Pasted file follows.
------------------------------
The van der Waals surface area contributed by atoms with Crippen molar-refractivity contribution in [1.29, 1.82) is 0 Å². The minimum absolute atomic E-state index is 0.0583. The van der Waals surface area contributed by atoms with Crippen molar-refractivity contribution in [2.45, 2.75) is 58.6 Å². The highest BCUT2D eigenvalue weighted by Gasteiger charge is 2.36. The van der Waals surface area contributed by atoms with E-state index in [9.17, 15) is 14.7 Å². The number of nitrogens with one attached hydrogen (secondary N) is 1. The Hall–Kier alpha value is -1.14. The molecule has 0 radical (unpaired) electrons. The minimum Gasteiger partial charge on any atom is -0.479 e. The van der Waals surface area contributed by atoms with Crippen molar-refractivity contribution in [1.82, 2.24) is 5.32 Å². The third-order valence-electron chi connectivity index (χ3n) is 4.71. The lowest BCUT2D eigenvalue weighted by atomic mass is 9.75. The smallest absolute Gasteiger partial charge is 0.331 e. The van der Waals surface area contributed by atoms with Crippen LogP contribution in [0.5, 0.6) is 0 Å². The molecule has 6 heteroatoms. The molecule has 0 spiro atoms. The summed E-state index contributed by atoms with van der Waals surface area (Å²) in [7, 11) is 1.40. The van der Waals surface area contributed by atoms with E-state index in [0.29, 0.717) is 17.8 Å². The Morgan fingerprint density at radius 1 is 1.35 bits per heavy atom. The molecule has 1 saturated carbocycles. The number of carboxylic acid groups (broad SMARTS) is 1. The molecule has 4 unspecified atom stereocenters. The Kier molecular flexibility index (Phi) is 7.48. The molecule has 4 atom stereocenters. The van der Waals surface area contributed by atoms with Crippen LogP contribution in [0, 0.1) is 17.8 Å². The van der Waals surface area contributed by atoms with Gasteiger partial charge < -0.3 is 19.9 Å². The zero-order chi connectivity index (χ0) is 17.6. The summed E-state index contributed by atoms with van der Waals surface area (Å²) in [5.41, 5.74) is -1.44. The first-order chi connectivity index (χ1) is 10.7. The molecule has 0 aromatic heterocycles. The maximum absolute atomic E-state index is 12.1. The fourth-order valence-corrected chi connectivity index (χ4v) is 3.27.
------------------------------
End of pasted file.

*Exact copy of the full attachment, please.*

The van der Waals surface area contributed by atoms with Crippen molar-refractivity contribution in [1.29, 1.82) is 0 Å². The minimum absolute atomic E-state index is 0.0583. The van der Waals surface area contributed by atoms with Crippen molar-refractivity contribution in [2.45, 2.75) is 58.6 Å². The highest BCUT2D eigenvalue weighted by Gasteiger charge is 2.36. The van der Waals surface area contributed by atoms with E-state index in [9.17, 15) is 14.7 Å². The number of nitrogens with one attached hydrogen (secondary N) is 1. The Hall–Kier alpha value is -1.14. The molecule has 0 radical (unpaired) electrons. The minimum Gasteiger partial charge on any atom is -0.479 e. The van der Waals surface area contributed by atoms with Crippen molar-refractivity contribution in [1.82, 2.24) is 5.32 Å². The third-order valence-electron chi connectivity index (χ3n) is 4.71. The lowest BCUT2D eigenvalue weighted by atomic mass is 9.75. The smallest absolute Gasteiger partial charge is 0.331 e. The van der Waals surface area contributed by atoms with Crippen LogP contribution in [0.5, 0.6) is 0 Å². The molecule has 6 heteroatoms. The molecule has 0 spiro atoms. The summed E-state index contributed by atoms with van der Waals surface area (Å²) in [7, 11) is 1.40. The van der Waals surface area contributed by atoms with E-state index in [0.29, 0.717) is 17.8 Å². The Morgan fingerprint density at radius 1 is 1.35 bits per heavy atom. The molecule has 1 saturated carbocycles. The number of carboxylic acid groups (broad SMARTS) is 1. The molecule has 4 unspecified atom stereocenters. The Kier molecular flexibility index (Phi) is 7.48. The molecule has 4 atom stereocenters. The van der Waals surface area contributed by atoms with Crippen LogP contribution in [0, 0.1) is 17.8 Å². The van der Waals surface area contributed by atoms with Gasteiger partial charge < -0.3 is 19.9 Å². The zero-order chi connectivity index (χ0) is 17.6. The summed E-state index contributed by atoms with van der Waals surface area (Å²) in [5.41, 5.74) is -1.44. The first-order chi connectivity index (χ1) is 10.7. The molecule has 0 aromatic heterocycles. The maximum absolute atomic E-state index is 12.1. The fourth-order valence-corrected chi connectivity index (χ4v) is 3.27.